The Guam Power Authority's top management and its governing board, the Consolidated Commission on Utilities, have failed ratepayers again.
Instead of being the responsible decision-makers they're expected to be, one of their recent actions was to financially reward the few at the top echelon of GPA's management at a time when ratepayers are having a tough time paying the cost of keeping on the lights and air conditioners in their homes and offices.
In late November, in a closed-door meeting – where the record of what was discussed can stay confidential for months – the CCU, whose new members had been elected by voters just two weeks prior, voted to give GPA General Manager John Benavente a bonus to the tune of $25,000 on top of his annual pay of $225,000.
Benavente, in turn, approved generous pay raises for the select few at the top of GPA management, also with the CCU's blessing.
• Assistant General Manager of Administration Beatrice Limtiaco's annual pay went from $128,282 to $144,772.
• Assistant General Manager of Operations Melinda Mafnas received a pay bump in March 2017 from $138,870 to $145,000, and another raise from $145,000 to $155,215 on Jan. 1, 2019.
• Assistant General Manager of Engineering and Technical Services John Cruz Jr.'s pay increased from $145,000 to $155,215.
• Chief Financial Officer John Kim's annual pay went from $135,000 to $152,157.
• Legal counsel D. Graham Botha Jr.'s pay went from $135,000 to $144,772.
CCU Chairman Joey Duenas said, "We pay our people what they're worth, and the proof is in their performance and delivery of service."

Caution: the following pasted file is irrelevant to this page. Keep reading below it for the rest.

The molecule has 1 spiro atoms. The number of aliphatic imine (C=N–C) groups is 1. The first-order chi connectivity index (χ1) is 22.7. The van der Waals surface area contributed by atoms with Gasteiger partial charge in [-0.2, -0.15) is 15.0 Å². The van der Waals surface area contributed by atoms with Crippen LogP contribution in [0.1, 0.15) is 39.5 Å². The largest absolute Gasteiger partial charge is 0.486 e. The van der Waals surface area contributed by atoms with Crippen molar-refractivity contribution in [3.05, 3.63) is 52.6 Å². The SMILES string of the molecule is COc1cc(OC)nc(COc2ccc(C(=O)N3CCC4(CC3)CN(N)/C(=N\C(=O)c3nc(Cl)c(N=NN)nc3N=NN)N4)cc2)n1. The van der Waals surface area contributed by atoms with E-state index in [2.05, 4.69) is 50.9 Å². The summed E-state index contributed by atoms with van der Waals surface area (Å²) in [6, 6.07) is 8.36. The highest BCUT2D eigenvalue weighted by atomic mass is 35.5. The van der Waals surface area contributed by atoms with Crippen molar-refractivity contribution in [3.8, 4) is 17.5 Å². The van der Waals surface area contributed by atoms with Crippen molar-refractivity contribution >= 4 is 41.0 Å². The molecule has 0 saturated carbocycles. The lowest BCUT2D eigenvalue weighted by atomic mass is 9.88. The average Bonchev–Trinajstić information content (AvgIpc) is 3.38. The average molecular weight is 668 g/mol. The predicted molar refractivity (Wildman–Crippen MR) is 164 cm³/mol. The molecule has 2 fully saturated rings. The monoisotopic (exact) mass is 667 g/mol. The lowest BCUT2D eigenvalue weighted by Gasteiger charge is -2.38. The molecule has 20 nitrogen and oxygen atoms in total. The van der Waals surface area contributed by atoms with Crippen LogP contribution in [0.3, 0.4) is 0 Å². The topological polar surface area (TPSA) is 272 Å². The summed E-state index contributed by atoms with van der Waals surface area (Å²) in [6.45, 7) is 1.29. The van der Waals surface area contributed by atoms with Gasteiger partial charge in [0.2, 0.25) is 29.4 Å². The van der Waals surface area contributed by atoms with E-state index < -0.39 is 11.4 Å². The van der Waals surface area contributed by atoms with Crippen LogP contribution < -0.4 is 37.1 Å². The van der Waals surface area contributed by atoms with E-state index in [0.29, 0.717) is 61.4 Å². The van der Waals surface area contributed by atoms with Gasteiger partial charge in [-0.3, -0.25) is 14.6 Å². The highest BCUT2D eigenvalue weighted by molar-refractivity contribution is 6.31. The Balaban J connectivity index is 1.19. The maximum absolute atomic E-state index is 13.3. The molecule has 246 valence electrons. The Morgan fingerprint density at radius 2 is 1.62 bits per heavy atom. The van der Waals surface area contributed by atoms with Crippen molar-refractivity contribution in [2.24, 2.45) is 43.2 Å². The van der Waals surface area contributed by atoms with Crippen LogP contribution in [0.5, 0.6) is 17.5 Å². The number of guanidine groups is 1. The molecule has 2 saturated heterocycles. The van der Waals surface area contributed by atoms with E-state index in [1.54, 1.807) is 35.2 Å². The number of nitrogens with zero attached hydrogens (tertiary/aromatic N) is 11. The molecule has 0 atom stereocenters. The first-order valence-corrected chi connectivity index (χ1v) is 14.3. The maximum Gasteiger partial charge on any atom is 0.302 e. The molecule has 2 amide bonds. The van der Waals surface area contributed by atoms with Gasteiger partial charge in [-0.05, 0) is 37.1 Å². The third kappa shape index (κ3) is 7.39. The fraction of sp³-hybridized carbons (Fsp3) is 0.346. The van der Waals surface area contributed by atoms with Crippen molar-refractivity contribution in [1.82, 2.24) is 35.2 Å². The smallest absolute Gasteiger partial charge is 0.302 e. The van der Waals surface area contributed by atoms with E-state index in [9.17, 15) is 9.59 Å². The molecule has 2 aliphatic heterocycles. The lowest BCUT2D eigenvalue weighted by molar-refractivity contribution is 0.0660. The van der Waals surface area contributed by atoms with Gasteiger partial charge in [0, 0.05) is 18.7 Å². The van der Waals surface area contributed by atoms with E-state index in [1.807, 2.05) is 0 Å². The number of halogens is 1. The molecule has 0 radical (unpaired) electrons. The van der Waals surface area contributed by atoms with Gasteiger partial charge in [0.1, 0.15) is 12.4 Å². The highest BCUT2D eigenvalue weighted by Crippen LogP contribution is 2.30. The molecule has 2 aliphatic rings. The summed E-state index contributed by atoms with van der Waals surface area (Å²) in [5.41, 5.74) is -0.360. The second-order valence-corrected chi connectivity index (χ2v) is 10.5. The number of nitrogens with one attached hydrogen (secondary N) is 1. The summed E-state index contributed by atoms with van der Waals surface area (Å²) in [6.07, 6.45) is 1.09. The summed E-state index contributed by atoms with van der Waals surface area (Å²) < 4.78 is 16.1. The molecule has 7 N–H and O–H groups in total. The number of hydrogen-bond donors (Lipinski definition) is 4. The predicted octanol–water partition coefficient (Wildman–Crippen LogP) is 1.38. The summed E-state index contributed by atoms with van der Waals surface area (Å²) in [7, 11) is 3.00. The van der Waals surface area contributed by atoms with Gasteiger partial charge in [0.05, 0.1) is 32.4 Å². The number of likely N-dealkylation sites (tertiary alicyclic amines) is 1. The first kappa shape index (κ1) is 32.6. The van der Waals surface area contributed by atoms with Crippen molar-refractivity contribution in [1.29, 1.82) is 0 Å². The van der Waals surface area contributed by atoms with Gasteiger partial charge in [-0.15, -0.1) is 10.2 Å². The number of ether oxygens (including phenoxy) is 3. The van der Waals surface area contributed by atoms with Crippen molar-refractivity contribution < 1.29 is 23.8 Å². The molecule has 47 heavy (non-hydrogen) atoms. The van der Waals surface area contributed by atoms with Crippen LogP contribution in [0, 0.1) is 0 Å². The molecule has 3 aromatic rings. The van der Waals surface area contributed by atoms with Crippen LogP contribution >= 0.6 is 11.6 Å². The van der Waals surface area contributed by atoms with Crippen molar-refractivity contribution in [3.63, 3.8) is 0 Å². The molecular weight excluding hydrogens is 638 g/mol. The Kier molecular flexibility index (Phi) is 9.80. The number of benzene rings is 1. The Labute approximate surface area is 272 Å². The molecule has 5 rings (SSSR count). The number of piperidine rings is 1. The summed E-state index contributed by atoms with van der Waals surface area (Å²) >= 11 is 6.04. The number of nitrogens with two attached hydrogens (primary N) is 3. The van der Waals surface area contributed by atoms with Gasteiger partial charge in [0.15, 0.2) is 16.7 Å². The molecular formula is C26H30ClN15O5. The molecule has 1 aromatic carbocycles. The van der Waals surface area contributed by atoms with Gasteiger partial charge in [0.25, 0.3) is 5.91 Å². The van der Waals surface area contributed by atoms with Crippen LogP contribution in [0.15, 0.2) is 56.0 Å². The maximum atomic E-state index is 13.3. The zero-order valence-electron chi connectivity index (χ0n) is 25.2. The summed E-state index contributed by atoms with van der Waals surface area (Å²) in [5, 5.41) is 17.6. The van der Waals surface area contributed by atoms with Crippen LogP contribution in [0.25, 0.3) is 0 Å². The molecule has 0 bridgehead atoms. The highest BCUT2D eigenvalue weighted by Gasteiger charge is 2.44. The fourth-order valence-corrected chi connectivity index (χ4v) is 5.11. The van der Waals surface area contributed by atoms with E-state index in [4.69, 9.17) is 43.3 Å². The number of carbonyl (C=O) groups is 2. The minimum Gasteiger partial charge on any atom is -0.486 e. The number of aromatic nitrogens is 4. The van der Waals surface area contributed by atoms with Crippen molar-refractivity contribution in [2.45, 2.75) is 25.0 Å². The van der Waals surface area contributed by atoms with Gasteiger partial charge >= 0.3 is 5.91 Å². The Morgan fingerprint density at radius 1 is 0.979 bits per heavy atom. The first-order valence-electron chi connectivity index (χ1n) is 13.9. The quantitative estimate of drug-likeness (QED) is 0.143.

"We don't want to go back to a time when you get six-hour load shedding," he added, referring to GPA's decades-old past of lengthy power outages.
Mr. Duenas, the days of six-hour load shedding were over long before this current GPA management and CCU came on board.
If performance was to be the gauge for the bonus and raises, these are primarily the same management under whose watch the Cabras 3 and Cabras 4 power generating units caught fire and blew up in 2015. In fact, after the two power-generating units ceased operating, GPA lost 19 percent of its power generating capacity, and the hotels in Tumon Bay were asked to help avert load shedding by switching off the GPA grid during peak times of the day.
In the recent audited budgeted year – 2018 – ratepayers have had to dig deeper into their pockets because GPA had to pay more for the continuing purchase of fossil fuel oil. After years of planning, GPA continues to be mostly reliant on fuel oil. GPA spent a whopping $217 million for fuel in 2018, a cost directly passed on to ratepayers. That's $51 million more than what ratepayers had to pay compared with GPA's $166 million fuel cost in the 2017 budget year.
Talk about money transfer – out of the pockets of GPA customers and into the bank accounts of the fuel oil traders, no thanks to GPA.
GPA management and the CCU only blame the fuel cost on the fluctuations of prices in the international market. However, after having done this job for a while, could GPA management under the guidance of CCU have done a better job of making advance orders when prices were lower?
That would require a more forward-thinking GPA and CCU that look after the ratepayers first and foremost.
The Public Utilities Commission, which is the gatekeeper for utility rates, didn't have a say on GPA's recent bonus and raises.
While PUC does on occasion review GPA's budget, Guam lawmakers decided years ago to establish a threshold that PUC only reviews GPA obligations that exceed $1.5 million.
The Legislature has granted broad authority to GPA and GWA to raise the salaries of "certified technical and professional employees," according to PUC administrative law judge Frederick Horecky.
By keeping the bonus and raises to a select few, the PUC oversight didn't kick in.
Senators, if you're listening, maybe it's time to change the law again.